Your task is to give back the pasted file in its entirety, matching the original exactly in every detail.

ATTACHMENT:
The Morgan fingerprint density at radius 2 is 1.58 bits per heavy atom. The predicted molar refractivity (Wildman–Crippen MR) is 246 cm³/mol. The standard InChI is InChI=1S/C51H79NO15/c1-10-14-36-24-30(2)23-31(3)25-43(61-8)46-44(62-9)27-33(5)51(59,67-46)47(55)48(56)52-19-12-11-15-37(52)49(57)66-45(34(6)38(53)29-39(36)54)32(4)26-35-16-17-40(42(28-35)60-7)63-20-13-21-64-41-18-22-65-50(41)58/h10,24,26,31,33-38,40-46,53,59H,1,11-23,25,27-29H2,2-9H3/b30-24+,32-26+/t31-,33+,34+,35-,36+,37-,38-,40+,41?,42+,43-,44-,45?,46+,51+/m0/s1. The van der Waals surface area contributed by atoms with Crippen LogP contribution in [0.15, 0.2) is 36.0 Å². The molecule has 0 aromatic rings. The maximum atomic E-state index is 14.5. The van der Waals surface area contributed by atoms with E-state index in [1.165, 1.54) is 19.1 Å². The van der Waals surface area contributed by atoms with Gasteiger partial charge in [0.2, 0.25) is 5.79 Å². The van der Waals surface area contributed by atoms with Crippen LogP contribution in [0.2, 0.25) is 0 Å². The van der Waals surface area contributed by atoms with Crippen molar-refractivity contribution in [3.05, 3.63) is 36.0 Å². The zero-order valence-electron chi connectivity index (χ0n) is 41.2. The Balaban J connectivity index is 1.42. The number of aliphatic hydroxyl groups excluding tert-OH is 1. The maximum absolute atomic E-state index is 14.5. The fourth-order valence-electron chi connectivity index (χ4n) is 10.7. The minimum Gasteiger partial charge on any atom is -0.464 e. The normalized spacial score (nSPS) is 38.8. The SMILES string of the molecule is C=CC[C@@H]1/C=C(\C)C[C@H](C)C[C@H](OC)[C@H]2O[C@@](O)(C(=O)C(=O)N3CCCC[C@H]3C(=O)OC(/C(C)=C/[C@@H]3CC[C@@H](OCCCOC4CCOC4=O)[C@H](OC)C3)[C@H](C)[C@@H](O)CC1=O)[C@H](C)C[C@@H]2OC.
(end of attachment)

The Morgan fingerprint density at radius 2 is 1.58 bits per heavy atom. The predicted molar refractivity (Wildman–Crippen MR) is 246 cm³/mol. The standard InChI is InChI=1S/C51H79NO15/c1-10-14-36-24-30(2)23-31(3)25-43(61-8)46-44(62-9)27-33(5)51(59,67-46)47(55)48(56)52-19-12-11-15-37(52)49(57)66-45(34(6)38(53)29-39(36)54)32(4)26-35-16-17-40(42(28-35)60-7)63-20-13-21-64-41-18-22-65-50(41)58/h10,24,26,31,33-38,40-46,53,59H,1,11-23,25,27-29H2,2-9H3/b30-24+,32-26+/t31-,33+,34+,35-,36+,37-,38-,40+,41?,42+,43-,44-,45?,46+,51+/m0/s1. The van der Waals surface area contributed by atoms with Crippen LogP contribution in [0.15, 0.2) is 36.0 Å². The molecule has 0 aromatic rings. The maximum atomic E-state index is 14.5. The van der Waals surface area contributed by atoms with E-state index in [1.165, 1.54) is 19.1 Å². The van der Waals surface area contributed by atoms with Gasteiger partial charge in [0.2, 0.25) is 5.79 Å². The van der Waals surface area contributed by atoms with Crippen LogP contribution in [0.2, 0.25) is 0 Å². The van der Waals surface area contributed by atoms with Crippen molar-refractivity contribution in [3.05, 3.63) is 36.0 Å². The zero-order valence-electron chi connectivity index (χ0n) is 41.2. The Balaban J connectivity index is 1.42. The number of aliphatic hydroxyl groups excluding tert-OH is 1. The maximum absolute atomic E-state index is 14.5. The fourth-order valence-electron chi connectivity index (χ4n) is 10.7. The minimum Gasteiger partial charge on any atom is -0.464 e. The normalized spacial score (nSPS) is 38.8. The SMILES string of the molecule is C=CC[C@@H]1/C=C(\C)C[C@H](C)C[C@H](OC)[C@H]2O[C@@](O)(C(=O)C(=O)N3CCCC[C@H]3C(=O)OC(/C(C)=C/[C@@H]3CC[C@@H](OCCCOC4CCOC4=O)[C@H](OC)C3)[C@H](C)[C@@H](O)CC1=O)[C@H](C)C[C@@H]2OC.